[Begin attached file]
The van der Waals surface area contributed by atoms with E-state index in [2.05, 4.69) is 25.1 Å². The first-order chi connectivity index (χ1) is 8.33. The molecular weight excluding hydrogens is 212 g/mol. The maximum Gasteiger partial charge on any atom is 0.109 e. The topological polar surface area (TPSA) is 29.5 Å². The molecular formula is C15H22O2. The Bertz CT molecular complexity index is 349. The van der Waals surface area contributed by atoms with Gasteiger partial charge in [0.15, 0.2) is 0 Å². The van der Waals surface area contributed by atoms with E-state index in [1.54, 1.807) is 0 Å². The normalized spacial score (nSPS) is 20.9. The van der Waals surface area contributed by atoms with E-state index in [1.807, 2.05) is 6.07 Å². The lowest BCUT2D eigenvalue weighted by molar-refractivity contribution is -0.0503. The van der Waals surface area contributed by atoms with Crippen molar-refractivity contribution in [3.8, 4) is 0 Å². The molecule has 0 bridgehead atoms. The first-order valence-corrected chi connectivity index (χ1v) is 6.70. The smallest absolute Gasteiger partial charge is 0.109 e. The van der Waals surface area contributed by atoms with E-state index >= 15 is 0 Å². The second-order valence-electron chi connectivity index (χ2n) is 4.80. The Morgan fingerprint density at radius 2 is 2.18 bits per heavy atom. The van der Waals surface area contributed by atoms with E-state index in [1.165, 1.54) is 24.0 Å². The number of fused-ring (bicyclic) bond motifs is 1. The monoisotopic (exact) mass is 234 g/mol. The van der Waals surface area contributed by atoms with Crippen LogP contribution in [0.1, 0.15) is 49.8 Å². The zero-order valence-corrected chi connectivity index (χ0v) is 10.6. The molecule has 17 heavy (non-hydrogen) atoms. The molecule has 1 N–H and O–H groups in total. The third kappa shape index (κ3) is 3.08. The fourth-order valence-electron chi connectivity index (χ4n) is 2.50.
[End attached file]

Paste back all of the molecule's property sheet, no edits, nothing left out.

The van der Waals surface area contributed by atoms with E-state index in [2.05, 4.69) is 25.1 Å². The first-order chi connectivity index (χ1) is 8.33. The molecular weight excluding hydrogens is 212 g/mol. The maximum Gasteiger partial charge on any atom is 0.109 e. The topological polar surface area (TPSA) is 29.5 Å². The molecular formula is C15H22O2. The Bertz CT molecular complexity index is 349. The van der Waals surface area contributed by atoms with Gasteiger partial charge in [0.15, 0.2) is 0 Å². The van der Waals surface area contributed by atoms with E-state index in [1.54, 1.807) is 0 Å². The normalized spacial score (nSPS) is 20.9. The van der Waals surface area contributed by atoms with E-state index in [1.807, 2.05) is 6.07 Å². The lowest BCUT2D eigenvalue weighted by molar-refractivity contribution is -0.0503. The van der Waals surface area contributed by atoms with Crippen molar-refractivity contribution in [3.8, 4) is 0 Å². The molecule has 0 bridgehead atoms. The first-order valence-corrected chi connectivity index (χ1v) is 6.70. The smallest absolute Gasteiger partial charge is 0.109 e. The van der Waals surface area contributed by atoms with E-state index >= 15 is 0 Å². The second-order valence-electron chi connectivity index (χ2n) is 4.80. The Morgan fingerprint density at radius 2 is 2.18 bits per heavy atom. The van der Waals surface area contributed by atoms with E-state index in [1.165, 1.54) is 24.0 Å². The number of fused-ring (bicyclic) bond motifs is 1. The monoisotopic (exact) mass is 234 g/mol. The van der Waals surface area contributed by atoms with Crippen LogP contribution in [0.1, 0.15) is 49.8 Å². The zero-order valence-corrected chi connectivity index (χ0v) is 10.6. The molecule has 17 heavy (non-hydrogen) atoms. The molecule has 1 N–H and O–H groups in total. The third kappa shape index (κ3) is 3.08. The fourth-order valence-electron chi connectivity index (χ4n) is 2.50.